Stop the presses! Obamacare is going to be trillions more expensive than originally projected and will destroy millions of jobs? That’s what last week’s report from the Congressional Budget Office (CBO) declares, coupled with some almost humorous commentary about how these results were “unanticipated.” As the CBO states in making projections through 2017, “Reduced incentives to work attributable to the Affordable Care Act – with most of the impact arising from new subsidies for health insurance purchased through the exchanges – will have a larger negative effect on (labor force) participation toward the end of that period.”
This was far from the only observation the CBO made about Obamacare – but it’s the most important one philosophically. It begs the question, what kind of country are we leaving to American youth? One that encourages hard work as a prerequisite for fulfilling boundless potential? Or a nation where we’re artificially “free” from obligation through regulations that discourage wealth creation and social mobility? Unfortunately, Obamacare is promoting the latter. Even worse, there are people defending the outcome.
The New York Times’ editorial board didn’t try to spin the truth of how severely Obamacare is impacting job growth, but rather chose to celebrate the alleged positivity of elevating government handouts over employment. In their own words, “The Congressional Budget Office estimated on Tuesday that the Affordable Care Act will reduce the number of full-time workers by 2.5 million over the next decade. That is mostly a good thing, a liberating result of the law.”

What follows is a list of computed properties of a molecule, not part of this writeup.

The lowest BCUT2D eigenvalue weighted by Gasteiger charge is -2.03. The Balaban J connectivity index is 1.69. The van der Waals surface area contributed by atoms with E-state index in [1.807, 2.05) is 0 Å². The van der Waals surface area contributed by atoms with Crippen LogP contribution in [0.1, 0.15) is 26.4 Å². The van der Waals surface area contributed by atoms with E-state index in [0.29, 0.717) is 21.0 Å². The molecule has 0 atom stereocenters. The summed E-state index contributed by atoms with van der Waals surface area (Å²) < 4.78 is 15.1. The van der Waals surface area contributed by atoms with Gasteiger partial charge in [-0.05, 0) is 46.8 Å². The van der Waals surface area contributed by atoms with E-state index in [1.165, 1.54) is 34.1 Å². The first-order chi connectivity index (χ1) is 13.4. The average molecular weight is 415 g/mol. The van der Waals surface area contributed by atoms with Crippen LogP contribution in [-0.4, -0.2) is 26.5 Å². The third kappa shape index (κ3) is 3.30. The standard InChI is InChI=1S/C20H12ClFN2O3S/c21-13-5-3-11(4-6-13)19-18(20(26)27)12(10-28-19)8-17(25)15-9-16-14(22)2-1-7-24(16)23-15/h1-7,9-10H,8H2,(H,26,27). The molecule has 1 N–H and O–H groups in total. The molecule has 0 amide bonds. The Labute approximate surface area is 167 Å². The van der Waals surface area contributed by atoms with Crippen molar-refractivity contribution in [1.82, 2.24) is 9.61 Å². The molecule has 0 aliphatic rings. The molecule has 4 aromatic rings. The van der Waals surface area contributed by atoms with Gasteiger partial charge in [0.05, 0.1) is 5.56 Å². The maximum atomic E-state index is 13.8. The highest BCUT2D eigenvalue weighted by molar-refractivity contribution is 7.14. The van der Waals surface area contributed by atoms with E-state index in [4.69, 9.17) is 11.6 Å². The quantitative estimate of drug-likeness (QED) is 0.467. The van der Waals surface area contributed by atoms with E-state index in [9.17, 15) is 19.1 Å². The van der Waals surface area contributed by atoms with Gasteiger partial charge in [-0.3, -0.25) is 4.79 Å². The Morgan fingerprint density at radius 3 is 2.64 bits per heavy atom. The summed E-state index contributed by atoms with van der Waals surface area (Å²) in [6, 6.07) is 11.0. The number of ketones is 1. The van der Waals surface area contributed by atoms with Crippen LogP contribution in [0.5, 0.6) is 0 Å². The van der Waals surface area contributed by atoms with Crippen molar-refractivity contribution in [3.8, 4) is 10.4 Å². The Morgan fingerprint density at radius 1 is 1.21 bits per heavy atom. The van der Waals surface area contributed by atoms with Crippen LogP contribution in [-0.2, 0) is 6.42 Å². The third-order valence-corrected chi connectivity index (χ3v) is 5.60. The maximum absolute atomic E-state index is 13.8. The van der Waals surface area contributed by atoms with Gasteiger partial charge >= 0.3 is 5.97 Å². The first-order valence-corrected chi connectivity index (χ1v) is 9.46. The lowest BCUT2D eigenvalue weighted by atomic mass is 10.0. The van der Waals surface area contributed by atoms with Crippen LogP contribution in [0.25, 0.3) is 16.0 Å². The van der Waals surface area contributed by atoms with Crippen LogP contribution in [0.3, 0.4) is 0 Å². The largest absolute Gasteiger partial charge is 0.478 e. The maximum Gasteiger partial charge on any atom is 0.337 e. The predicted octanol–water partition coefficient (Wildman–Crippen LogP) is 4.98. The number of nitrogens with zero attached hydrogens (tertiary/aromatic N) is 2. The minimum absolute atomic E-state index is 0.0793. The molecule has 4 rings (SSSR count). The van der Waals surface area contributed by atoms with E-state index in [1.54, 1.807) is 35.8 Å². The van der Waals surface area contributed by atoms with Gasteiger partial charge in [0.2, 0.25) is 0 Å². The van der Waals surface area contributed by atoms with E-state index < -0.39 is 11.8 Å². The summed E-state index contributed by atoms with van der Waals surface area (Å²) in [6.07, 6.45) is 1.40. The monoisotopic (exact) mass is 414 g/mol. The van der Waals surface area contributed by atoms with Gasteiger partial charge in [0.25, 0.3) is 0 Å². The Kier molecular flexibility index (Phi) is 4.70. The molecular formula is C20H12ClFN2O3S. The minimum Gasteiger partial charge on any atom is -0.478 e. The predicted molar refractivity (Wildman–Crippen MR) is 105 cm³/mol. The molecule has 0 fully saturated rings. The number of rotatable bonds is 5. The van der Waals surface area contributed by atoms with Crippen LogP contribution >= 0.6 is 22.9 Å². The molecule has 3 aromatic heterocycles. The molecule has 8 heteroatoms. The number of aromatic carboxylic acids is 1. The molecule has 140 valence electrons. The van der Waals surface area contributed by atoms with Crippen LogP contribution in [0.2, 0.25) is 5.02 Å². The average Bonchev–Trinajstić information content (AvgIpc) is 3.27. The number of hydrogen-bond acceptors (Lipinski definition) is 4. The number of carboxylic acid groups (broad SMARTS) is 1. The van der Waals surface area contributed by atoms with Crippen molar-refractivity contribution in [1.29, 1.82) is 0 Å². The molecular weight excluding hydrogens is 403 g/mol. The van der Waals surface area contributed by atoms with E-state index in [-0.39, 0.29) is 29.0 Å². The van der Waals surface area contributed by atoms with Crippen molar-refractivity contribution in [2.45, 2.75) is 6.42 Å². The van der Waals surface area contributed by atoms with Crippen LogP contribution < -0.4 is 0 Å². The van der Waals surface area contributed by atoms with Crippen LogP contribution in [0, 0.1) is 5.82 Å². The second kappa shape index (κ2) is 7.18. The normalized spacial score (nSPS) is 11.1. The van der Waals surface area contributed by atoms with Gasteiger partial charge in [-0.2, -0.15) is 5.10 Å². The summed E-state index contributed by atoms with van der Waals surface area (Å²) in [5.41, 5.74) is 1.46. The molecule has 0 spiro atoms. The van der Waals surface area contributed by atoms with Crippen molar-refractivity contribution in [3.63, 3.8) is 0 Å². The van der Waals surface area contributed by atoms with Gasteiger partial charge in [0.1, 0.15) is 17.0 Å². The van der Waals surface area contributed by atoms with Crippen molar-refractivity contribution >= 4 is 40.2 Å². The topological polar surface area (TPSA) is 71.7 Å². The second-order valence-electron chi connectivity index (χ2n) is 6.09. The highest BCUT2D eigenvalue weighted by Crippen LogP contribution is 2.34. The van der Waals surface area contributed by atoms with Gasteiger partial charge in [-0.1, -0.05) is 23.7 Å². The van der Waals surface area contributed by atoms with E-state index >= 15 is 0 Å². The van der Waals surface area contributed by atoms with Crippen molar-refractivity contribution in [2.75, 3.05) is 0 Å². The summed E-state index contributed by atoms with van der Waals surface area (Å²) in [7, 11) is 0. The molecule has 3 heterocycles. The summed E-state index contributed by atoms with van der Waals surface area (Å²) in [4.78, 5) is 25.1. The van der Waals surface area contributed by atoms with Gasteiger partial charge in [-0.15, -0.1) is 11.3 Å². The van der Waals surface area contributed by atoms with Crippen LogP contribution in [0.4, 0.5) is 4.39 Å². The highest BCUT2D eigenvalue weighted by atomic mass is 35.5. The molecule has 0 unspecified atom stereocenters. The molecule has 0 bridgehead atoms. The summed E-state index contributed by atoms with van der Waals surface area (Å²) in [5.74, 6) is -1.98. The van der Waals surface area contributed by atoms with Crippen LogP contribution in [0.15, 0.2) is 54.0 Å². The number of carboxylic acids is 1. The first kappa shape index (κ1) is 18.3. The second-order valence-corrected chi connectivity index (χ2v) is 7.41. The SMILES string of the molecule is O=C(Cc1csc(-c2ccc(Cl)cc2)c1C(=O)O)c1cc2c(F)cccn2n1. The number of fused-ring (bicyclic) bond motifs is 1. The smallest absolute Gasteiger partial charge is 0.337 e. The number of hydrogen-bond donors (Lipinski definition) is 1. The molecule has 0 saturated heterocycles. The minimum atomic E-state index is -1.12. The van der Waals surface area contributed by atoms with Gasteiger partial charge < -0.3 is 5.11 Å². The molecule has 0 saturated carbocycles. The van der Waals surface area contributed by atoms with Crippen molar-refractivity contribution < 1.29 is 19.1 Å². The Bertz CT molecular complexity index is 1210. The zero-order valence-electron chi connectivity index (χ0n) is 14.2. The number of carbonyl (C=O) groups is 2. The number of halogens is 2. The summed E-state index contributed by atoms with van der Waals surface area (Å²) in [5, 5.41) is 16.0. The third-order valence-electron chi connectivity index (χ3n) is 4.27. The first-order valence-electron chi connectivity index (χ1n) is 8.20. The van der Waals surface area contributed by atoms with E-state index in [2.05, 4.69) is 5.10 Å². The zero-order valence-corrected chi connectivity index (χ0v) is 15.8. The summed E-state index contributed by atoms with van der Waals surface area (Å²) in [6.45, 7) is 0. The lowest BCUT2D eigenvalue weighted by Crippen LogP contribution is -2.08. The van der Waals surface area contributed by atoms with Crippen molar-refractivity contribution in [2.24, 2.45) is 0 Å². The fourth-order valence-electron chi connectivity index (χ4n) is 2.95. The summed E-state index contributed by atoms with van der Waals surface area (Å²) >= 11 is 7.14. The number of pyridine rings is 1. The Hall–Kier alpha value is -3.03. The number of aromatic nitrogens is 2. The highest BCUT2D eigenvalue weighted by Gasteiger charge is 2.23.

Apparently, liberation doesn’t mean freedom from a government that limits one’s ability to enhance their well-being. Instead, “liberation” is a luxury afforded to some, while others subsidize the programs they depend on. This is not an outlook steeped in long-term sustainability. It’s actually a disturbing indication of the fact that there are Americans willing to trade the incentives that encourage social mobility for government-induced mediocrity that has the net effect of dragging the entire economy down.
Physician and scholar Scott Gottlieb put it well when he said, “The old employer sponsored system forced people to stay in jobs they didn’t like because they needed the health insurance coverage. The new Obamacare system will force people to stay out of jobs they do want because they need to maximize their subsidies. And this is social progress?” A crucial inquiry indeed.
Most advocates of a free-market health care system recognize the problems with insurance being tied to employment and care being tied to insurance. Portable, affordable plans tailored to meet the needs of consumers are what’s desperately required, but they have been banned by Obamacare. Moreover, health insurance should specifically be geared toward coverage for catastrophic events – not utilized to pay for basic care.
This is the route young people who have chosen to opt out of Obamacare are taking. Whether they sign up for a short-term plan or purchase any one of the many of private options still available, it’s wholly possible to reject Obamacare and act responsibly. Ultimately, the better understanding consumers have of actual health care costs, the more competition will bring prices down. These concepts are simple – but they seem to evade politicians who refuse to acknowledge the value of policies that shift power out of their orbit and back toward the people.